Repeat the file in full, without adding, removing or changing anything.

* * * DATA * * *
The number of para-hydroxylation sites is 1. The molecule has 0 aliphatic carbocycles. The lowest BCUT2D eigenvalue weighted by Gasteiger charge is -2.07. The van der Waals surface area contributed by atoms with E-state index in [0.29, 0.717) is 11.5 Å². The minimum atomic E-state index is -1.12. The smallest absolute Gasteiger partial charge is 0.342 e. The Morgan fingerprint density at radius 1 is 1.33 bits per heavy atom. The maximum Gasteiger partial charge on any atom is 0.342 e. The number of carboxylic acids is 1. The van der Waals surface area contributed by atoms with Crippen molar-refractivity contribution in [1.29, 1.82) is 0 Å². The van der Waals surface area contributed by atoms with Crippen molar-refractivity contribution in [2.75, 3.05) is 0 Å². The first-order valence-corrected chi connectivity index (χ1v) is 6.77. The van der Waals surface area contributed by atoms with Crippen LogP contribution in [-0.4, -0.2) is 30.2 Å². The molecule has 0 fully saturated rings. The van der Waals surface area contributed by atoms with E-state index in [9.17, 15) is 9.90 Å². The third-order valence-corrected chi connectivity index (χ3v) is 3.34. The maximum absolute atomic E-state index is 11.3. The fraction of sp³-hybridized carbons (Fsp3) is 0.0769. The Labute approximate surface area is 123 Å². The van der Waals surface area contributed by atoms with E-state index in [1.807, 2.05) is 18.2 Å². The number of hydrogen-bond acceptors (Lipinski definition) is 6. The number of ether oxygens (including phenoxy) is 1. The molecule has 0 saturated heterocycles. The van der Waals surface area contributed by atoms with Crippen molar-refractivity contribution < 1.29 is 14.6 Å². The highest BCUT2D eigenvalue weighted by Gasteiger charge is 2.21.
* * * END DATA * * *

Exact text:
The number of para-hydroxylation sites is 1. The molecule has 0 aliphatic carbocycles. The lowest BCUT2D eigenvalue weighted by Gasteiger charge is -2.07. The van der Waals surface area contributed by atoms with E-state index in [0.29, 0.717) is 11.5 Å². The minimum atomic E-state index is -1.12. The smallest absolute Gasteiger partial charge is 0.342 e. The Morgan fingerprint density at radius 1 is 1.33 bits per heavy atom. The maximum Gasteiger partial charge on any atom is 0.342 e. The number of carboxylic acids is 1. The van der Waals surface area contributed by atoms with Crippen molar-refractivity contribution in [1.29, 1.82) is 0 Å². The van der Waals surface area contributed by atoms with Crippen molar-refractivity contribution in [2.75, 3.05) is 0 Å². The first-order valence-corrected chi connectivity index (χ1v) is 6.77. The van der Waals surface area contributed by atoms with Crippen LogP contribution in [-0.4, -0.2) is 30.2 Å². The molecule has 0 fully saturated rings. The van der Waals surface area contributed by atoms with E-state index in [9.17, 15) is 9.90 Å². The third-order valence-corrected chi connectivity index (χ3v) is 3.34. The maximum absolute atomic E-state index is 11.3. The fraction of sp³-hybridized carbons (Fsp3) is 0.0769. The Labute approximate surface area is 123 Å². The van der Waals surface area contributed by atoms with E-state index in [1.807, 2.05) is 18.2 Å². The number of hydrogen-bond acceptors (Lipinski definition) is 6. The number of ether oxygens (including phenoxy) is 1. The molecule has 0 saturated heterocycles. The van der Waals surface area contributed by atoms with Crippen molar-refractivity contribution < 1.29 is 14.6 Å². The highest BCUT2D eigenvalue weighted by Gasteiger charge is 2.21.